All about Zasip
Numerous archaeological findings of stone tools testify to the prehistoric presence of humans in the area of Zasip.
Zasip’s favourable location on moraines along the southern slopes of Hom hill and the edges of fertile plains encouraged permanent settlement. An archaeological discovery of building remains in the far eastern part of the Stagne area demonstrates the existence of a Roman settlement.
Slavs populated this area in the early Middle Ages after the end of the Roman era. The settlements of Zasip and Mužje were established during that period. This makes Zasip in its current form one of the oldest settlements in the Blejski kot area. The Žale graveyard also originates from this period, as well as the Sebenje Treasure, 24 iron tools and weapons that were discovered by a local man, Tone Jarkovič, near the Church in Sebenje in 1985.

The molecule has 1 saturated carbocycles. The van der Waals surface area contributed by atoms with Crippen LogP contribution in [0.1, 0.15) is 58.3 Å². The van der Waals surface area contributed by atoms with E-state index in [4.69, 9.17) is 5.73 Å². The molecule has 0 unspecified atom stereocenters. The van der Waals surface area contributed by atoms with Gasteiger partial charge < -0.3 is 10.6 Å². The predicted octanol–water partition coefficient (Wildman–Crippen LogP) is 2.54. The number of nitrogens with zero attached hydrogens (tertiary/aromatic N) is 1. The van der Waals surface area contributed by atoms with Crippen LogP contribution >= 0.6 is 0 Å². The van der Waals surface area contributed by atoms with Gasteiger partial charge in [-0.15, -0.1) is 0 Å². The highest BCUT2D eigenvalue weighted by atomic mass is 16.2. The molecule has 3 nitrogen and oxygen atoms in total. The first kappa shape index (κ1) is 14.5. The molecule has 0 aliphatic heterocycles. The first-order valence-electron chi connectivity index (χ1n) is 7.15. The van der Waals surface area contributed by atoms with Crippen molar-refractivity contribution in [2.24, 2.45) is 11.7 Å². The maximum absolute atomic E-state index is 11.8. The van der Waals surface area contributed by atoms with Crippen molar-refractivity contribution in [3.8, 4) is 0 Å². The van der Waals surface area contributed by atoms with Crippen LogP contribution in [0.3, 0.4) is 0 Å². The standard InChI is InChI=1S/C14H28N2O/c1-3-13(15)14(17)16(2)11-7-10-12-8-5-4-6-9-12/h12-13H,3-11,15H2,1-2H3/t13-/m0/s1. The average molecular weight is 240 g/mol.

The earliest written sources about Zasip date back to around 1004, when the Diocese of Brixen took over the area. The Mužje settlement was first mentioned in documents from 1050-1065, whereas the name Zasip was first used in donation documents a little later, from 1075-1090. During that time, the Diocese of Brixen obtained a number of estates, but had lost them by the 13th century. The Lambergar nobility became the main owner of the village in the 14th century. Some of the Zasip estates were also owned by the neighbouring manor of Grimšče. Other findings from Medieval times include the remains of a building which was constructed next to the ancient structure discovered in the eastern part of Stagne. Zasip parish and the Church of St John the Baptist were also founded in this period. The parish is believed to have existed before the arrival of the Brixen bishops in Bled, and was then taken over by the Lambergar family, which makes Zasip one of the oldest parishes in the area. The parish was first mentioned in 1296.
Zasip played an important role during the Reformation as it is believed to have been one of the centres of the Slovenian Reformation movement. Three Zasip parish priests were known to be Lutherans: Marko Žlahtič, Gregor Azler, and Krištof Fašang.
By the end of the 20th century, Zasip had expanded and received its current form through the merger of three formerly separated areas: Zasip, Mužje, and Sebenje.